Denise Hemmings

Denise Hemmings

Minerva Mentoring Award 2009

Barbara Chabai
2009-05- 2

Sometimes you just have to try things on the fly as you go along.

 

Trying things “on the fly” does not describe the deliberate path Dr. Hemmings took to becoming Assistant Professor at the University of Alberta’s Department of Obstetrics. In fact, she would be the first one to admit she took the long way to getting to where she is today.

 

“I did my PhD and post-doctoral fellowship here at the University of Alberta and then received my assistant professorship four years ago. But in between, I also got married, had three children, took 10 years off, got divorced and became a single mother,” she says. “I know I would not have got this far without the support and guidance of some tremendously important people in my life.”

 

Among the mentors that have meant the most to Hemmings, she credits the late Dr. Tom Wegmann, who took her under his wing during her undergraduate years.

 

“I was absolutely thrilled with a course I took from him and as a result, became quite interested in immunology. I went to him and asked what kind of career I could pursue in the field and he took me on as a project student and later, as a grad student in his lab.”

 

Within a few short years, Hemmings married and started a family, which led to her taking a sabbatical from the laboratory that turned into a 10-year leave of absence.

 

Two more kids and a divorce later, I decided to go back to university – but after 10 years, it wasn’t a simple thing to come back to. He realized that there were days I needed to be away from the lab and at home for my children.

Despite taking six years of study and having to sidestep comments from naysayers who doubted a single mom could manage the workload, Hemmings earned her PhD and says it remains one of the most cherished career milestones.

 

“It took a lot of work, but I was extremely proud of myself and proud of my family with sticking it out while I went to school,” she says. “There were times it wasn’t easy, but we managed.” 

 

After completing her PhD in the Department of Medical Microbiology and Immunology, Hemmings was introduced to vascular studies through her post-doctorate work in Dr. Sandy Davidge’s lab.

 

“Sandy took me on and continues to be a very important mentor in my life,” she says. Gynaecology, which allowed me to meld both fields of study into the program of research that I pursue in my laboratory.”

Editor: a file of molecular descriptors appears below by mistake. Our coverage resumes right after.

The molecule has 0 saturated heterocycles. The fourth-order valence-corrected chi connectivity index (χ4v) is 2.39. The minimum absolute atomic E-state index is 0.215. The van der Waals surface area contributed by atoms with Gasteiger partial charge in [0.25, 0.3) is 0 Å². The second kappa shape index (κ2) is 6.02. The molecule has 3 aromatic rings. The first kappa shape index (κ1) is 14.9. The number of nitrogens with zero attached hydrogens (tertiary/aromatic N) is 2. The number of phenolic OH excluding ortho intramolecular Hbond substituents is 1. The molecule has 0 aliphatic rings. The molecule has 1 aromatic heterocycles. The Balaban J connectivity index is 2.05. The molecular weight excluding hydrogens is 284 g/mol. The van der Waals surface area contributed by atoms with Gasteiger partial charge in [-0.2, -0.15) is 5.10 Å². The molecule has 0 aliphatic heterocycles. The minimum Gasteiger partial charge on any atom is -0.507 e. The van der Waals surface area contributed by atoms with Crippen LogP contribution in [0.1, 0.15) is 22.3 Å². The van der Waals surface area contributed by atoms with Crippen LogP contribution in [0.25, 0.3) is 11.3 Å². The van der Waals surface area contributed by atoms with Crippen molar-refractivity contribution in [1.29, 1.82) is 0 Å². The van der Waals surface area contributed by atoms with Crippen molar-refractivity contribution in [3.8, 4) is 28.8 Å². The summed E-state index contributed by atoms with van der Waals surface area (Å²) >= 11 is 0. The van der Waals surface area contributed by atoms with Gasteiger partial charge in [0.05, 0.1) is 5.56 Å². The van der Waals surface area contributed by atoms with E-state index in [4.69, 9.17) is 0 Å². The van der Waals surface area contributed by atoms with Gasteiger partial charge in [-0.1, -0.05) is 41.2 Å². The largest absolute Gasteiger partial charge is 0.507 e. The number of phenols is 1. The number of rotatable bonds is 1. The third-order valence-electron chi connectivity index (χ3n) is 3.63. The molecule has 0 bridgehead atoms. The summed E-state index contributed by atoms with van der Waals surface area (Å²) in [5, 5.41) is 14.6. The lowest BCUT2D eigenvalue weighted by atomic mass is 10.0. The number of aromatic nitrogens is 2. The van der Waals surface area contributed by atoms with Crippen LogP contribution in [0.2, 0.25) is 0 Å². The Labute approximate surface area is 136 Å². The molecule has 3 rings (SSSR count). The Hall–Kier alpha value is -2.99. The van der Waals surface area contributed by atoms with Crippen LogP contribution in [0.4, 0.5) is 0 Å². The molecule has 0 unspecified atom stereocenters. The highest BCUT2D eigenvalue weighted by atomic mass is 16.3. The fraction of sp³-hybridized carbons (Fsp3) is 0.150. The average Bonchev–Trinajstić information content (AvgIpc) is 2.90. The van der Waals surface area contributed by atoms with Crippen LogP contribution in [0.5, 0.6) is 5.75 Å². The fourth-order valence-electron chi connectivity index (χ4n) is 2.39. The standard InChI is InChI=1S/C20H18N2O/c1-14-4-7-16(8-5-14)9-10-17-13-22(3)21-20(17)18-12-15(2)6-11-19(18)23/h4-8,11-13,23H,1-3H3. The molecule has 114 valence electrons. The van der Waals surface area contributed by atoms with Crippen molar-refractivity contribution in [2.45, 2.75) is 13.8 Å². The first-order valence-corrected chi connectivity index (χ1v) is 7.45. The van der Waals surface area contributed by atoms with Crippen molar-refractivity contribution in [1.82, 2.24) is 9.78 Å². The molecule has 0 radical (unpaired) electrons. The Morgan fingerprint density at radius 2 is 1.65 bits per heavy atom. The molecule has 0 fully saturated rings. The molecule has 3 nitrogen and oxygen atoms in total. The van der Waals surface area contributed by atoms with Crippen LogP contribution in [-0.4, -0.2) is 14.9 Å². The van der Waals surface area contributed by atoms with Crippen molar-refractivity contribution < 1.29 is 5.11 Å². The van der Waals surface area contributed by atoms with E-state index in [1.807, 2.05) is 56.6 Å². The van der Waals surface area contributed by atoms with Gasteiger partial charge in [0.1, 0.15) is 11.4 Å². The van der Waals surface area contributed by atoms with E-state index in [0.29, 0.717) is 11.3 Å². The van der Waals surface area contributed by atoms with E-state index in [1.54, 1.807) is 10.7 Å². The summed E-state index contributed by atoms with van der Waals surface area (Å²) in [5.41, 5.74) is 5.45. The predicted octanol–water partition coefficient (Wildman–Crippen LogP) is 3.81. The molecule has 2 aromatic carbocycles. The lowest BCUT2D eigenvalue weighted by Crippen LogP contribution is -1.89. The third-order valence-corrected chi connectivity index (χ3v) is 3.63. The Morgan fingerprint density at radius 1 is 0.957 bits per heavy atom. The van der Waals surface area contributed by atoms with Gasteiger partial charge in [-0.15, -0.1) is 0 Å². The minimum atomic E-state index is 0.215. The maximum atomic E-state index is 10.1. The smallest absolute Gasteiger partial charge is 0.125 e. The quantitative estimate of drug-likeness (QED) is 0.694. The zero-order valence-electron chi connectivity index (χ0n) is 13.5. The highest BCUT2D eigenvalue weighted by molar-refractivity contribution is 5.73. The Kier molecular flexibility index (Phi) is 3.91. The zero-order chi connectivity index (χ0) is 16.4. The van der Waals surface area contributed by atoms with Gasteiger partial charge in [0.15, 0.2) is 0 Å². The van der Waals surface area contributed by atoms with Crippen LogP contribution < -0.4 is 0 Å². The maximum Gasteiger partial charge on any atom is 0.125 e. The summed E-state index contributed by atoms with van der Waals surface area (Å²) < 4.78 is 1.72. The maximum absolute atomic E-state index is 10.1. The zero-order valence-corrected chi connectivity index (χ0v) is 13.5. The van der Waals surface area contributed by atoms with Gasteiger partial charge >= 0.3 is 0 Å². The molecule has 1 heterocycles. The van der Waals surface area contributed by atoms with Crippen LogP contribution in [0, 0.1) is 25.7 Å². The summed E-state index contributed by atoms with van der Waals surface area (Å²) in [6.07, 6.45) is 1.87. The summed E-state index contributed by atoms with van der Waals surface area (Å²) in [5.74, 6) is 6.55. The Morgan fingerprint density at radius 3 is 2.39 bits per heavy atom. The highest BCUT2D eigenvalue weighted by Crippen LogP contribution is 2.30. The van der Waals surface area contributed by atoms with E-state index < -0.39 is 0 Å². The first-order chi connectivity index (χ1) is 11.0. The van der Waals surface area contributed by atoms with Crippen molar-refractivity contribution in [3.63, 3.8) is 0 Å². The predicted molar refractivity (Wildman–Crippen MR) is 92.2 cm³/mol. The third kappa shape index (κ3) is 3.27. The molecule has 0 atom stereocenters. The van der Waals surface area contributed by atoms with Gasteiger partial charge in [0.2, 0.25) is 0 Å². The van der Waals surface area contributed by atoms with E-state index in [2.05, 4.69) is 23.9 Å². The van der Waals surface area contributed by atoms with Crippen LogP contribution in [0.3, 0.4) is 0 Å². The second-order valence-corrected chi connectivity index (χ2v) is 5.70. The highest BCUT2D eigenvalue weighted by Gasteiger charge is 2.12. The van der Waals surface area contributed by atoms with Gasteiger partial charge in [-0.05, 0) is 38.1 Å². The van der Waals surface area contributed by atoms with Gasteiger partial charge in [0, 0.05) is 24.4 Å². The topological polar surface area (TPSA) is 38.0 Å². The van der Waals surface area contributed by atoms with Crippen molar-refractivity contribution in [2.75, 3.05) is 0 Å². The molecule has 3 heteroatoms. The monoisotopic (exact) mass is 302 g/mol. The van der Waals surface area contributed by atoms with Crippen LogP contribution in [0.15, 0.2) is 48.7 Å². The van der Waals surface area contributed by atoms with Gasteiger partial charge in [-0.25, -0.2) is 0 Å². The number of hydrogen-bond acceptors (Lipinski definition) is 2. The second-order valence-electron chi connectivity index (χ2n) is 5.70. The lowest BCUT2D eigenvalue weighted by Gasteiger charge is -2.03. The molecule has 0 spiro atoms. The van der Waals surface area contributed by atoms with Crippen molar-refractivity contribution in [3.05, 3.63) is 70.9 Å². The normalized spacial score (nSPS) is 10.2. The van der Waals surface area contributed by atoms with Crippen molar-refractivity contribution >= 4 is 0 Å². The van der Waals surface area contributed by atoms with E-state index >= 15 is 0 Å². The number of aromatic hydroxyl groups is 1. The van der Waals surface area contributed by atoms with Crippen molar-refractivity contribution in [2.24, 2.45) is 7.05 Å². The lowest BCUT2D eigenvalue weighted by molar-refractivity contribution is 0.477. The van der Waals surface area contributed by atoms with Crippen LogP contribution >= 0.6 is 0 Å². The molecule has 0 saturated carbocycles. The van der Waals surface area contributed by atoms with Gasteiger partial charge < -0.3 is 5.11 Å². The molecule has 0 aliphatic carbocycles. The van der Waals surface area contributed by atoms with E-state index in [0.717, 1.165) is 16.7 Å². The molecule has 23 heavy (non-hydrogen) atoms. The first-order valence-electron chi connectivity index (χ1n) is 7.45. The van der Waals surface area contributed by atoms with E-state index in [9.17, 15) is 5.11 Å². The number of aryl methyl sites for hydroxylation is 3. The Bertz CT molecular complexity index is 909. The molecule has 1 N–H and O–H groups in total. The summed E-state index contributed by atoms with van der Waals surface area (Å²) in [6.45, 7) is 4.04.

Today, Hemmings is happy with the balance between her personal and professional lives. Her partner, David Brindley, is a professor in biochemistry who “really gets me, understands my work and is probably one of my best mentors.” In her leisure, she enjoys time with her grown children and interests like skiing, quilting and gardening.

 

Hemmings has also found deeply satisfying work. The overall focus of her current research is determining how the vasculature of pregnant women changes to allow increased blood flow to the uterus. “As you can imagine, your blood volume increases dramatically when you are pregnant and more of this blood needs to reach the uterus to supply nutrients and oxygen to the baby. We’re interested in how poor vascular adaptations can negatively influence both mom and baby.”

 

The research that Hemmings and her grad students and technician are carrying out today may one day be partially responsible for implementation of a vaccine that will prevent CMV from causing prenatal complications such as preeclampsia or interuterine growth restriction.

 

“We want to provide further evidence to add to the argument that says we should use a vaccine to prevent this viral infection. At the very least, we should be routinely testing mom and baby to detect the infection early enough for treatment.”

 

Hemmings says that the most gratifying side of the work is in knowing she is accumulating data that will help create a better understanding of physiological changes during pregnancy.

I love being in the lab and love what we are doing from a research perspective. It is meaningful to be looking at something that is not only important basic research but has definite applicability to the human situation.

 

Another aspect of her position that Hemmings finds enjoyable is the opportunity to work alongside and mentor students. In addition to being recently appointed the new Vice-Chair of Women in Scholarship, Engineering, Science and Technology (WISEST), which delivers programs enabling and encouraging women to engage and advance in careers in science, engineering and technology, she is also welcoming five students to her lab this summer.

 

“I really enjoy having students in the lab. They’re so happy you can feel it.”

 

Mentoring remains very important to Hemmings, who attributes it to the fact that she was, and continues to be, well mentored in her career. “I’m still able to go to my mentors and ask questions and know they’ll still be able to help me on my way,” she says. “I want to be able to give that to the students that I mentor so that they can one day go on and mentor someone else. I learn so much from my students."